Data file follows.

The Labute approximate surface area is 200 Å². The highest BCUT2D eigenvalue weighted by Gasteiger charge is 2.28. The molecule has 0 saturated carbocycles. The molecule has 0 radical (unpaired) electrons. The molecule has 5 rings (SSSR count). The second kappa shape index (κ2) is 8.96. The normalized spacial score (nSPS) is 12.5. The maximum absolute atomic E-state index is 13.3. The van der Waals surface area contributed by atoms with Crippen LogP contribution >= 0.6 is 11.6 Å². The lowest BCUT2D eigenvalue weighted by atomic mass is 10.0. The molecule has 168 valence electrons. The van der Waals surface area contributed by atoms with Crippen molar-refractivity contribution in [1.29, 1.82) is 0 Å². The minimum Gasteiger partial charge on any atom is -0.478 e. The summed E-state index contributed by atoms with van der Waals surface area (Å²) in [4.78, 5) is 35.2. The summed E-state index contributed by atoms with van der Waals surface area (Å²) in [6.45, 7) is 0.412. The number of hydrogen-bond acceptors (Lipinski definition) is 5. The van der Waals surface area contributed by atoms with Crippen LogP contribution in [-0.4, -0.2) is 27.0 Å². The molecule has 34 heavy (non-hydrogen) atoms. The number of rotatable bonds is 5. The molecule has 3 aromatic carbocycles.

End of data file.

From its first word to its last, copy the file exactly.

The Labute approximate surface area is 200 Å². The highest BCUT2D eigenvalue weighted by Gasteiger charge is 2.28. The molecule has 0 saturated carbocycles. The molecule has 0 radical (unpaired) electrons. The molecule has 5 rings (SSSR count). The second kappa shape index (κ2) is 8.96. The normalized spacial score (nSPS) is 12.5. The maximum absolute atomic E-state index is 13.3. The van der Waals surface area contributed by atoms with Crippen LogP contribution >= 0.6 is 11.6 Å². The lowest BCUT2D eigenvalue weighted by atomic mass is 10.0. The molecule has 168 valence electrons. The van der Waals surface area contributed by atoms with Crippen molar-refractivity contribution in [1.29, 1.82) is 0 Å². The minimum Gasteiger partial charge on any atom is -0.478 e. The summed E-state index contributed by atoms with van der Waals surface area (Å²) in [4.78, 5) is 35.2. The summed E-state index contributed by atoms with van der Waals surface area (Å²) in [6.45, 7) is 0.412. The number of hydrogen-bond acceptors (Lipinski definition) is 5. The van der Waals surface area contributed by atoms with Crippen LogP contribution in [-0.4, -0.2) is 27.0 Å². The molecule has 34 heavy (non-hydrogen) atoms. The number of rotatable bonds is 5. The molecule has 3 aromatic carbocycles.